• An employee likes another employee's Facebook post that complained about an employer's mistake in filling out a tax form incorrectly.
  • An employee insulted his manager and the manager's family before a union election and encouraged other employees to vote yes. 

Not Protected from Concerted Activities

The NLRB found activities like the following to not be protected from concerted activities. 

  • Employee's Facebook post made fun of a workplace accident. 
  • An employee complained about bad tips.  
  • Employee complaints about tipping on Facebook were directed toward a relative and not a fellow employee or group of workers. 

Corporate reputation management is infinitely more difficult with so many communication channels available today. Employees are allowed to post negative comments about their employer as long as the post concerns something that can be linked to the workplace. With the addition of topics like social justice and even environmental sustainability, almost anything can be construed as concerning the workplace, employee health, safety, etc.  

Many issues arise concerning social media. In general, employees can use social media for union organizing as long as they meet the requirements of Section 7 of the NLRA. Employers must walk a treacherous path. They can look at public social media, but looking at a private social media page is more nuanced. The employer can't do anything that creates a chilling effect

Unions are using social media to organize regularly. Social media gives union organizers a simpler way to recruit and communicate with employees.  

Be Prepared for Expanded Protected Concerted Activity 

Consultant Tom Porter with IRI Consultants says, "Protected concerted activity is a right of an employee incorporated into the National Labor Relations Act. The National Labor Relations Board zealously guards protected concerted activities. Clients should be reassessing their rules and policies with their labor counsel regularly, especially after a change in political administration. The client's front line leaders need proper readiness training to avoid inadvertently creating new rules which may be overbroad and interfere with employee rights."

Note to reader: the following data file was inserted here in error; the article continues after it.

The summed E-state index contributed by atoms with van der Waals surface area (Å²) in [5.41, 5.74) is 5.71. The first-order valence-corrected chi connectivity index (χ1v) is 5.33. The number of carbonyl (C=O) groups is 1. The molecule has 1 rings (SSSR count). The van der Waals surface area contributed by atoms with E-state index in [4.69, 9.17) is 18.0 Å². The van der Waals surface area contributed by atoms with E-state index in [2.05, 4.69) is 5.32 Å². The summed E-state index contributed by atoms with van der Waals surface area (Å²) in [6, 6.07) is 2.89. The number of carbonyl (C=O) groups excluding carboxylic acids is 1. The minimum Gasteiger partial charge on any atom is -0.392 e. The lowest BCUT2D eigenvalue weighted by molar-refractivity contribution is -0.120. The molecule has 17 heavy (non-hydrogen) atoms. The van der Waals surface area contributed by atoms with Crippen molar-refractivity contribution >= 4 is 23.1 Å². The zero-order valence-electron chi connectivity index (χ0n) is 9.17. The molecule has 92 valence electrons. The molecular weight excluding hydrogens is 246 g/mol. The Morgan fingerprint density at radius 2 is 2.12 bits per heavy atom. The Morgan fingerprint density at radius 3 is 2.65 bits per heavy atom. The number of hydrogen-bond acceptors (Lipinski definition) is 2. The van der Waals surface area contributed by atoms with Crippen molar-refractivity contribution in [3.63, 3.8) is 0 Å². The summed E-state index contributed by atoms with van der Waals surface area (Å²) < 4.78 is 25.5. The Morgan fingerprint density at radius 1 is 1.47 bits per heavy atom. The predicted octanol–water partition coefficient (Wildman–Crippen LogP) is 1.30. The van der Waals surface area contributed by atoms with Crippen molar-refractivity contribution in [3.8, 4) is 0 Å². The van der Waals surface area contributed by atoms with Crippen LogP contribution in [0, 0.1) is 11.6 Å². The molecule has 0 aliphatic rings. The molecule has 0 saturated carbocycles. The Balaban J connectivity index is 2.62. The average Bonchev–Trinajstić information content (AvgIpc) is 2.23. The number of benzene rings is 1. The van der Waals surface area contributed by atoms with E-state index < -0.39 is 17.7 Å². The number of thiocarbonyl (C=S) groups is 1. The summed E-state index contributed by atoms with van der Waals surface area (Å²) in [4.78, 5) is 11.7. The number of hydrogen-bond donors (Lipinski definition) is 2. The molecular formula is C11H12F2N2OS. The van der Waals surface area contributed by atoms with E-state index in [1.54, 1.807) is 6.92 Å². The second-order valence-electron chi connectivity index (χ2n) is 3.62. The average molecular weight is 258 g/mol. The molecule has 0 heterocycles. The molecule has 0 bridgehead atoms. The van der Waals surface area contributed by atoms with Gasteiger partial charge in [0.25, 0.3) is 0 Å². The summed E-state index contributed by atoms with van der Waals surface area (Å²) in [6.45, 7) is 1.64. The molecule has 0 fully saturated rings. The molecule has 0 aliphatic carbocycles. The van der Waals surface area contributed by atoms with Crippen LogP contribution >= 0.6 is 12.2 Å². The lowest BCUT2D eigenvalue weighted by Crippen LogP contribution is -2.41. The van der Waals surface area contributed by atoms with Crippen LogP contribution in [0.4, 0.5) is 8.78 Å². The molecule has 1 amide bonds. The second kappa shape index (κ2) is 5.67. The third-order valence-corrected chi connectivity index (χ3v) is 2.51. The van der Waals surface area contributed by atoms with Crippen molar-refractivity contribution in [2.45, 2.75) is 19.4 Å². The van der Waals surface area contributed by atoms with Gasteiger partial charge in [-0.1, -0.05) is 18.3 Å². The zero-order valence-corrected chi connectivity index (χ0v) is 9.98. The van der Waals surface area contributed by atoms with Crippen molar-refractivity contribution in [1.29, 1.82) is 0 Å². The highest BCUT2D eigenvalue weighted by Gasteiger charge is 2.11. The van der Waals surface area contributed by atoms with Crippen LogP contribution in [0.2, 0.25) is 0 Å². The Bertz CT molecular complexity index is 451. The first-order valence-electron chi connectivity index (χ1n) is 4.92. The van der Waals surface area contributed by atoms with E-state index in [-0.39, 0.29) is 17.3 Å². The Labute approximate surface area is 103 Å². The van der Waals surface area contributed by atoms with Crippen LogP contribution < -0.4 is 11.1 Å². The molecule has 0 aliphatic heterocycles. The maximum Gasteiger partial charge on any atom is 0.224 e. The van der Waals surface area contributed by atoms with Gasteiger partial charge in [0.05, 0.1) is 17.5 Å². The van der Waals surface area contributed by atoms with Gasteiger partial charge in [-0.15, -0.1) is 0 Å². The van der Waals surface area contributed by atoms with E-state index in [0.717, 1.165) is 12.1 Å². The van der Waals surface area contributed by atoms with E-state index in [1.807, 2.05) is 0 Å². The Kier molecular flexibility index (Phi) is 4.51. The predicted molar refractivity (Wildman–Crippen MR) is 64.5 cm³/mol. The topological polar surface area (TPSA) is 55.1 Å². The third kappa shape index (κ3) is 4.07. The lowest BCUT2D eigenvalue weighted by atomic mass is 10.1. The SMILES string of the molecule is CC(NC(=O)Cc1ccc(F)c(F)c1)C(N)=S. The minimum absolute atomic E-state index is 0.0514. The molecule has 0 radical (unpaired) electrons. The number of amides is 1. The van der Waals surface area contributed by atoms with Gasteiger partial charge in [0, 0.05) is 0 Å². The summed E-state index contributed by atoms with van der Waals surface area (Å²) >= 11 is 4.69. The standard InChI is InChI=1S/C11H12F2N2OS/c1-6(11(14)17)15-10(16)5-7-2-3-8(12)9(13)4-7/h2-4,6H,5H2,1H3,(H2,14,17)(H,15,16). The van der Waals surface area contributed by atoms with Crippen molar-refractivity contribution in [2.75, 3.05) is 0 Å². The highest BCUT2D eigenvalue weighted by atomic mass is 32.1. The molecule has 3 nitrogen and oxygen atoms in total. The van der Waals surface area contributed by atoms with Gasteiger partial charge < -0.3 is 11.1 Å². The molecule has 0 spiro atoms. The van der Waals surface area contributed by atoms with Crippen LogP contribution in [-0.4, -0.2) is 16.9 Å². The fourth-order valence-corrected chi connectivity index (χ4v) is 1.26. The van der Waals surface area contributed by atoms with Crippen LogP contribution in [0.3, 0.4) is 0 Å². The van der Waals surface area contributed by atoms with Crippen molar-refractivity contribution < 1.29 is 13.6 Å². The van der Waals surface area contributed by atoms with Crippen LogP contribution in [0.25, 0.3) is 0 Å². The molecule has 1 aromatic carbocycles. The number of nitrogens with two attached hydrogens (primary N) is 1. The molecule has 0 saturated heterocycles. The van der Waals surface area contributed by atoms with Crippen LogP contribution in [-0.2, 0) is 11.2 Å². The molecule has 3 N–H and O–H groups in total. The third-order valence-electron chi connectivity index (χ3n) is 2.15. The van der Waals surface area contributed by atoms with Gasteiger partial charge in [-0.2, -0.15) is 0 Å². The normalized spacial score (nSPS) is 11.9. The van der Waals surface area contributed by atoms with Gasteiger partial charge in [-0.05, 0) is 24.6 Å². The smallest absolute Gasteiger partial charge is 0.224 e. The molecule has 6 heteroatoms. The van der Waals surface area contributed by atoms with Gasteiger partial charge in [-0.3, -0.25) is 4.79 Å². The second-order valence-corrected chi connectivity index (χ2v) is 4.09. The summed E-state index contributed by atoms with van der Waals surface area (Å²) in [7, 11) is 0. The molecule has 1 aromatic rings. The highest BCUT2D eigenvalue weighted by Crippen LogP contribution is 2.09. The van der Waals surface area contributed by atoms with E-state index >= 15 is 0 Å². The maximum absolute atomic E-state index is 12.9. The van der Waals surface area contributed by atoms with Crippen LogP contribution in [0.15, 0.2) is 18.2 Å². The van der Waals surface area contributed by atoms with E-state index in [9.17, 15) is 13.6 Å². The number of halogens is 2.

Training your leaders on the NLRA and keeping them informed of NLRB decisions are two essential strategies for staying union-free. Develop positive employee relations. Utilize your digital communications – social media, apps, employee websites, texts, videos – as tools for employee engagement and not just tools for assigning or directing work. Ensure your leaders are skilled in employee communications, regularly communicate with employees, and understand how to apply transparency in decision-making and policy development. Also, make sure you proactively address diversity, equity, inclusion, and other issues of importance to your workforce. This is how you stay union-free.

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About the Author Jennifer Orechwa

With over 25 years in the industry, and now as IRI's Director of Business Development, Jennifer has gained a unique perspective on what it takes to build a culture of engagement. By blending a deep understanding of labor and employee relations with powerful digital marketing knowledge, Jennifer has helped thousands of companies achieve behavioral change at a cultural level.